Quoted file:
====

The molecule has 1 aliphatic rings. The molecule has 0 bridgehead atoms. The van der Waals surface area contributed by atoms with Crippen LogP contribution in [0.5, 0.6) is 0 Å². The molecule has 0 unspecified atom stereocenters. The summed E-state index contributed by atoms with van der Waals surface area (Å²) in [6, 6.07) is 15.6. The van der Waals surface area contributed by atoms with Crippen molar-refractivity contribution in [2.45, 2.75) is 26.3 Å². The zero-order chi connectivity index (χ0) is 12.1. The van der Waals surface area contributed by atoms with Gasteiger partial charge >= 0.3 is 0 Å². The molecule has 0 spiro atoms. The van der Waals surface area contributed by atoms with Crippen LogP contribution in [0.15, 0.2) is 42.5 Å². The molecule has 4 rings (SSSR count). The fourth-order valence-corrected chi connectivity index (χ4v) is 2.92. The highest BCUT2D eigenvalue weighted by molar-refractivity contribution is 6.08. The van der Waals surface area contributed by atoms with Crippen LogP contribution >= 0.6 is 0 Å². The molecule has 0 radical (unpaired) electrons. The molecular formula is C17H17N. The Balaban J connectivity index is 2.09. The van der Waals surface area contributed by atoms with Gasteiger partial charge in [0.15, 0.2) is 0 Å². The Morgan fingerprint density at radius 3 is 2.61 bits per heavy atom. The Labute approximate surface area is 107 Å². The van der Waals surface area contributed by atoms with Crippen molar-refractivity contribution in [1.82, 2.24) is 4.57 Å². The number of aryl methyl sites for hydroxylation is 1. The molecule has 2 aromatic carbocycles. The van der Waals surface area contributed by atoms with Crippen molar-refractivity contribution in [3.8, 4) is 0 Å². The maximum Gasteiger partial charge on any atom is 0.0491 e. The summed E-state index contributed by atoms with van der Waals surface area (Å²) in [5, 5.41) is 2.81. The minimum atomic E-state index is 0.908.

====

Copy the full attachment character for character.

The molecule has 1 aliphatic rings. The molecule has 0 bridgehead atoms. The van der Waals surface area contributed by atoms with Crippen LogP contribution in [0.5, 0.6) is 0 Å². The molecule has 0 unspecified atom stereocenters. The summed E-state index contributed by atoms with van der Waals surface area (Å²) in [6, 6.07) is 15.6. The van der Waals surface area contributed by atoms with Crippen molar-refractivity contribution in [2.45, 2.75) is 26.3 Å². The zero-order chi connectivity index (χ0) is 12.1. The van der Waals surface area contributed by atoms with Gasteiger partial charge >= 0.3 is 0 Å². The molecule has 0 spiro atoms. The van der Waals surface area contributed by atoms with Crippen LogP contribution in [0.15, 0.2) is 42.5 Å². The molecule has 4 rings (SSSR count). The fourth-order valence-corrected chi connectivity index (χ4v) is 2.92. The highest BCUT2D eigenvalue weighted by molar-refractivity contribution is 6.08. The van der Waals surface area contributed by atoms with Crippen LogP contribution >= 0.6 is 0 Å². The molecule has 0 radical (unpaired) electrons. The molecular formula is C17H17N. The Balaban J connectivity index is 2.09. The van der Waals surface area contributed by atoms with Gasteiger partial charge in [0.15, 0.2) is 0 Å². The Morgan fingerprint density at radius 3 is 2.61 bits per heavy atom. The Labute approximate surface area is 107 Å². The van der Waals surface area contributed by atoms with Crippen molar-refractivity contribution in [1.82, 2.24) is 4.57 Å². The number of aryl methyl sites for hydroxylation is 1. The molecule has 2 aromatic carbocycles. The van der Waals surface area contributed by atoms with Crippen molar-refractivity contribution in [3.8, 4) is 0 Å². The maximum Gasteiger partial charge on any atom is 0.0491 e. The summed E-state index contributed by atoms with van der Waals surface area (Å²) in [5, 5.41) is 2.81. The minimum atomic E-state index is 0.908.